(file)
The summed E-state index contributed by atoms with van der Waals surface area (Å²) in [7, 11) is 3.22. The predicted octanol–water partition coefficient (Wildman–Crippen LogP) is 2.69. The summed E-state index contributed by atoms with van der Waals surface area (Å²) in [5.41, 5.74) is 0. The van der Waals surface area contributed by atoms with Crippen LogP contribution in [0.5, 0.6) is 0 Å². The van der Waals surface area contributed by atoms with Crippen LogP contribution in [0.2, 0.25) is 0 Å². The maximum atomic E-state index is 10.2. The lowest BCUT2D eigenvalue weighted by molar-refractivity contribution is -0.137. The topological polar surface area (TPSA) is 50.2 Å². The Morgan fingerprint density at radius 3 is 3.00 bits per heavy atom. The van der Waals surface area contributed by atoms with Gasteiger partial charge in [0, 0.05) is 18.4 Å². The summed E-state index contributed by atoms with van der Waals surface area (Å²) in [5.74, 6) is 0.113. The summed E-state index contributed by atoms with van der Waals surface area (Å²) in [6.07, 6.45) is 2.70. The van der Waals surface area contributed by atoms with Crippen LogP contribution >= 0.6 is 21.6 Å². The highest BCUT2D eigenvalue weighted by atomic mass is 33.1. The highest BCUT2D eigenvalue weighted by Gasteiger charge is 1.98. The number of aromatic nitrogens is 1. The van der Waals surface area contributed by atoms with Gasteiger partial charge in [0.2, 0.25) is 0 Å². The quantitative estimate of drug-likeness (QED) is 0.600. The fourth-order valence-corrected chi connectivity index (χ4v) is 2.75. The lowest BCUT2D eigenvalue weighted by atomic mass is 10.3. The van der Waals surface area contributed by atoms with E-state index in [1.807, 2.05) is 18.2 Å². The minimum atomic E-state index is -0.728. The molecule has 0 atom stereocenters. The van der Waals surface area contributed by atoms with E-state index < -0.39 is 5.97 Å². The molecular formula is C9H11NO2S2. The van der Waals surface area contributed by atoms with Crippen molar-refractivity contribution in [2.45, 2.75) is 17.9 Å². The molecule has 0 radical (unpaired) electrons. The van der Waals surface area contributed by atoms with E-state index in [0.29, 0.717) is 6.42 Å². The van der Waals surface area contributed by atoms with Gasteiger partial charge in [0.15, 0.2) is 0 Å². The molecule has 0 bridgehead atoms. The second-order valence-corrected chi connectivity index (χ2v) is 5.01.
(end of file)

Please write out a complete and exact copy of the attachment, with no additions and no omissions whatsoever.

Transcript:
The summed E-state index contributed by atoms with van der Waals surface area (Å²) in [7, 11) is 3.22. The predicted octanol–water partition coefficient (Wildman–Crippen LogP) is 2.69. The summed E-state index contributed by atoms with van der Waals surface area (Å²) in [5.41, 5.74) is 0. The van der Waals surface area contributed by atoms with Crippen LogP contribution in [0.5, 0.6) is 0 Å². The van der Waals surface area contributed by atoms with Crippen LogP contribution in [0.2, 0.25) is 0 Å². The maximum atomic E-state index is 10.2. The lowest BCUT2D eigenvalue weighted by molar-refractivity contribution is -0.137. The topological polar surface area (TPSA) is 50.2 Å². The Morgan fingerprint density at radius 3 is 3.00 bits per heavy atom. The van der Waals surface area contributed by atoms with Gasteiger partial charge in [0, 0.05) is 18.4 Å². The summed E-state index contributed by atoms with van der Waals surface area (Å²) in [5.74, 6) is 0.113. The summed E-state index contributed by atoms with van der Waals surface area (Å²) in [6.07, 6.45) is 2.70. The van der Waals surface area contributed by atoms with Crippen LogP contribution >= 0.6 is 21.6 Å². The highest BCUT2D eigenvalue weighted by atomic mass is 33.1. The highest BCUT2D eigenvalue weighted by Gasteiger charge is 1.98. The number of aromatic nitrogens is 1. The van der Waals surface area contributed by atoms with Gasteiger partial charge in [0.2, 0.25) is 0 Å². The quantitative estimate of drug-likeness (QED) is 0.600. The fourth-order valence-corrected chi connectivity index (χ4v) is 2.75. The lowest BCUT2D eigenvalue weighted by atomic mass is 10.3. The van der Waals surface area contributed by atoms with E-state index in [1.807, 2.05) is 18.2 Å². The minimum atomic E-state index is -0.728. The molecule has 0 atom stereocenters. The van der Waals surface area contributed by atoms with E-state index < -0.39 is 5.97 Å². The molecular formula is C9H11NO2S2. The van der Waals surface area contributed by atoms with Crippen molar-refractivity contribution in [2.45, 2.75) is 17.9 Å². The molecule has 0 radical (unpaired) electrons. The van der Waals surface area contributed by atoms with E-state index in [0.29, 0.717) is 6.42 Å². The van der Waals surface area contributed by atoms with Gasteiger partial charge in [0.15, 0.2) is 0 Å². The molecule has 0 bridgehead atoms. The second-order valence-corrected chi connectivity index (χ2v) is 5.01.